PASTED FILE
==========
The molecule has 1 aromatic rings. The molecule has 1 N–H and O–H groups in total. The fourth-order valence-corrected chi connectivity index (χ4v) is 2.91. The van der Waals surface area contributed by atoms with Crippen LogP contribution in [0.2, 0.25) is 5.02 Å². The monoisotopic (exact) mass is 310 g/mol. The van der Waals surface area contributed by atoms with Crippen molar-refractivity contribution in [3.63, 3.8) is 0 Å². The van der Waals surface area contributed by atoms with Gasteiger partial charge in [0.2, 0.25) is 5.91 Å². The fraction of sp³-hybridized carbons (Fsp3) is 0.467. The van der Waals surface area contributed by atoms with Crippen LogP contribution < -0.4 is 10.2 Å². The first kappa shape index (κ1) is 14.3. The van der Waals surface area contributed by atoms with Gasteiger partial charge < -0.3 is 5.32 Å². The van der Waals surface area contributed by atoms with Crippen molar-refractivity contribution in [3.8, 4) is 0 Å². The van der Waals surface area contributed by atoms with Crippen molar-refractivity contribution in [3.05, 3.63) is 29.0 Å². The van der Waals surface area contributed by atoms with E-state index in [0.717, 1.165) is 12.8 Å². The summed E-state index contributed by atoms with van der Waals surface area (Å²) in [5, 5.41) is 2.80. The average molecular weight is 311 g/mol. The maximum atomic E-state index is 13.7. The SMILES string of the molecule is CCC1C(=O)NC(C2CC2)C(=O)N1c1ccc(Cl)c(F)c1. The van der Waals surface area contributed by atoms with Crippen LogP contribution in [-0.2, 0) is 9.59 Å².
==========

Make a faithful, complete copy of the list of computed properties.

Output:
The molecule has 1 aromatic rings. The molecule has 1 N–H and O–H groups in total. The fourth-order valence-corrected chi connectivity index (χ4v) is 2.91. The van der Waals surface area contributed by atoms with Crippen LogP contribution in [0.2, 0.25) is 5.02 Å². The monoisotopic (exact) mass is 310 g/mol. The van der Waals surface area contributed by atoms with Crippen molar-refractivity contribution in [3.63, 3.8) is 0 Å². The van der Waals surface area contributed by atoms with Gasteiger partial charge in [0.2, 0.25) is 5.91 Å². The fraction of sp³-hybridized carbons (Fsp3) is 0.467. The van der Waals surface area contributed by atoms with Crippen LogP contribution < -0.4 is 10.2 Å². The first kappa shape index (κ1) is 14.3. The van der Waals surface area contributed by atoms with Gasteiger partial charge < -0.3 is 5.32 Å². The van der Waals surface area contributed by atoms with Crippen molar-refractivity contribution in [3.8, 4) is 0 Å². The van der Waals surface area contributed by atoms with Crippen molar-refractivity contribution in [3.05, 3.63) is 29.0 Å². The van der Waals surface area contributed by atoms with E-state index in [0.717, 1.165) is 12.8 Å². The summed E-state index contributed by atoms with van der Waals surface area (Å²) in [5, 5.41) is 2.80. The average molecular weight is 311 g/mol. The maximum atomic E-state index is 13.7. The SMILES string of the molecule is CCC1C(=O)NC(C2CC2)C(=O)N1c1ccc(Cl)c(F)c1. The van der Waals surface area contributed by atoms with Crippen LogP contribution in [-0.2, 0) is 9.59 Å².